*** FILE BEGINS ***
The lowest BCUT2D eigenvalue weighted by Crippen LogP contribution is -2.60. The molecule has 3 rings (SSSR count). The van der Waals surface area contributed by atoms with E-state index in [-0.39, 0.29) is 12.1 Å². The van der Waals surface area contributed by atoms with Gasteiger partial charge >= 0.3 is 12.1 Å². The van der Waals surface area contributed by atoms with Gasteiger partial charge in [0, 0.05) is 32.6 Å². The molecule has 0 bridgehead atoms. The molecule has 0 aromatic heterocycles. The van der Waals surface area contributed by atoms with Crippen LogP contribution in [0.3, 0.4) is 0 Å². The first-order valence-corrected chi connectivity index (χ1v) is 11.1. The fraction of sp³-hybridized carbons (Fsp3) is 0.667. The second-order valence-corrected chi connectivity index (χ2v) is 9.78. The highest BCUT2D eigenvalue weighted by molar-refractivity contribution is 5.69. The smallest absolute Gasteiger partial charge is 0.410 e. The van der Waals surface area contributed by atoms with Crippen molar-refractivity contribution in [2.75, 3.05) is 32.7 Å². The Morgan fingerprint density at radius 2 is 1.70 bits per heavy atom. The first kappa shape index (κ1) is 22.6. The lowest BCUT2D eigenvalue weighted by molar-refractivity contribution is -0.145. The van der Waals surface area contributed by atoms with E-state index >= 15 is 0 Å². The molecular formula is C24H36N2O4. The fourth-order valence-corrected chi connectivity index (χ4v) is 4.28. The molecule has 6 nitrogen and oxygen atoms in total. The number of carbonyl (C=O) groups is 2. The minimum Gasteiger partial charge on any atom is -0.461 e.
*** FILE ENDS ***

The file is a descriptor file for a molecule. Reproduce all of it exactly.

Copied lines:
The lowest BCUT2D eigenvalue weighted by Crippen LogP contribution is -2.60. The molecule has 3 rings (SSSR count). The van der Waals surface area contributed by atoms with E-state index in [-0.39, 0.29) is 12.1 Å². The van der Waals surface area contributed by atoms with Gasteiger partial charge >= 0.3 is 12.1 Å². The van der Waals surface area contributed by atoms with Gasteiger partial charge in [0, 0.05) is 32.6 Å². The molecule has 0 bridgehead atoms. The molecule has 0 aromatic heterocycles. The van der Waals surface area contributed by atoms with Crippen LogP contribution in [0.3, 0.4) is 0 Å². The first-order valence-corrected chi connectivity index (χ1v) is 11.1. The fraction of sp³-hybridized carbons (Fsp3) is 0.667. The second-order valence-corrected chi connectivity index (χ2v) is 9.78. The highest BCUT2D eigenvalue weighted by molar-refractivity contribution is 5.69. The smallest absolute Gasteiger partial charge is 0.410 e. The van der Waals surface area contributed by atoms with Crippen molar-refractivity contribution in [2.75, 3.05) is 32.7 Å². The Morgan fingerprint density at radius 2 is 1.70 bits per heavy atom. The first kappa shape index (κ1) is 22.6. The lowest BCUT2D eigenvalue weighted by molar-refractivity contribution is -0.145. The van der Waals surface area contributed by atoms with E-state index >= 15 is 0 Å². The molecular formula is C24H36N2O4. The fourth-order valence-corrected chi connectivity index (χ4v) is 4.28. The molecule has 6 nitrogen and oxygen atoms in total. The number of carbonyl (C=O) groups is 2. The minimum Gasteiger partial charge on any atom is -0.461 e.